Something about the dumbing down of our society...

Who ate your lunch?

Didn't you just do essentially do the same thing in post 5 that you're accusing HSF of?    How are we turning our nation "into one big camp of surveillance" by heightening security at one the biggest security risks we have?  

Doesn't sound like like "general terms" to me, sounds like another flagrant exaggeration, complements of Ben's peanut gallery.
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PostIcon Posted on: Jan. 31 2013, 5:13 pm Skip to the previous post in this topic. Skip to the next post in this topic. Ignore posts   QUOTE

hbfa:

OP's post wasn't just about Super Bowl.  It's a lot wider coverage.  I think we've all come to expect heightened security measures during Super Bowl or Olympics type events.  But it looks like security measures are being constantly expanded -- for better and for worse.

Who (or what) ate my lunch?  It's not any kind of disagreement about how much security we ought to have -- that's completely subjective would have been completely understandable.  It's the kind of "in your face" retort -- not arguing whether your position is right or wrong and why -- but a retort that tries to make you look like a total idiot -- as if you are espousing for NO security at all -- which, of course, is completely ridiculous.


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PostIcon Posted on: Jan. 31 2013, 5:15 pm Skip to the previous post in this topic. Skip to the next post in this topic. Ignore posts   QUOTE

Spending 80 times as much as the rest of the world on the military is different than making people go through medal detectors and checking your backpack. Just sayin'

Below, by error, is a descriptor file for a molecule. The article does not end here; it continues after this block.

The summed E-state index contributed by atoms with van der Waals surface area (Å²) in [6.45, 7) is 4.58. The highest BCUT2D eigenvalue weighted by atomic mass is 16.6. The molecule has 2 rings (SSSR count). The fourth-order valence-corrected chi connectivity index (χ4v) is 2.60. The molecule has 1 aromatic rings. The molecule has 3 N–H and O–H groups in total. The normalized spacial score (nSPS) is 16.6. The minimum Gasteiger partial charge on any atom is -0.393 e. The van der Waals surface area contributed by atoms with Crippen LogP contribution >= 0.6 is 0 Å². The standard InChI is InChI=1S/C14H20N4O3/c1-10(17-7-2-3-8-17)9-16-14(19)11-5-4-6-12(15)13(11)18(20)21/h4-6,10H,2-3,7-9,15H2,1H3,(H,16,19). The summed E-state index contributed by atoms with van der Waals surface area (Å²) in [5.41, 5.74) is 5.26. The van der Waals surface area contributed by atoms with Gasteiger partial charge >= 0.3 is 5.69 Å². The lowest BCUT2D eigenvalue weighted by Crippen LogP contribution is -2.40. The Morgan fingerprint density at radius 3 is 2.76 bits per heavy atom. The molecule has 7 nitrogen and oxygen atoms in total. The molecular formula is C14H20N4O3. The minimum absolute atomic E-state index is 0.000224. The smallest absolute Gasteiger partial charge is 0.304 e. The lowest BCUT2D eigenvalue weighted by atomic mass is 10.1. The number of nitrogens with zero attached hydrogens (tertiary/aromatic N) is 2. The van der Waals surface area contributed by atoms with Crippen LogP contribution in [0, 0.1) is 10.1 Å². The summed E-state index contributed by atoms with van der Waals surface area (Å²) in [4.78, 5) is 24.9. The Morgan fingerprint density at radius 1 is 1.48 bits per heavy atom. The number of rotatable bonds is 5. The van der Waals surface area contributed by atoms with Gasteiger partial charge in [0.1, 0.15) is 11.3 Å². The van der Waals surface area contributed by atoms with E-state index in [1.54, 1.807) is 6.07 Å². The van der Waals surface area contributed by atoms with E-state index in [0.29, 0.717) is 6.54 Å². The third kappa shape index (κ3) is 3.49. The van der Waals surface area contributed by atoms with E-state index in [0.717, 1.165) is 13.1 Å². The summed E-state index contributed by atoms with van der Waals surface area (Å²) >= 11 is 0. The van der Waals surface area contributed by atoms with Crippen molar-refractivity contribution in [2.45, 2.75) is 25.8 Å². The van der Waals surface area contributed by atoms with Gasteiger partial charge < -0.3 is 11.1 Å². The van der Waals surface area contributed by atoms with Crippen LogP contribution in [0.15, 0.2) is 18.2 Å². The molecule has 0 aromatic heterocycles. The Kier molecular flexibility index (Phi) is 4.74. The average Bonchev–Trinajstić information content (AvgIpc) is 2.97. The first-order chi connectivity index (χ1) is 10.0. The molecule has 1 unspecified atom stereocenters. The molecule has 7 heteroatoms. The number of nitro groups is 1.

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PostIcon Posted on: Jan. 31 2013, 5:19 pm Skip to the previous post in this topic. Skip to the next post in this topic. Ignore posts   QUOTE


(Marmotstew @ Jan. 31 2013, 2:15 pm)
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Spending 80 times as much as the rest of the world on the military is different than making people go through medal detectors and checking your backpack. Just sayin'

Yes, Marmot.  I was absolutely comparing military spending with domestic security.   :laugh:


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PostIcon Posted on: Jan. 31 2013, 7:08 pm Skip to the previous post in this topic. Skip to the next post in this topic. Ignore posts   QUOTE


(Ben2World @ Jan. 31 2013, 2:13 pm)
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which, of course, is completely ridiculous.

And the notion that we are turning our nation "into one big camp of surveillance" is equally ridiculous.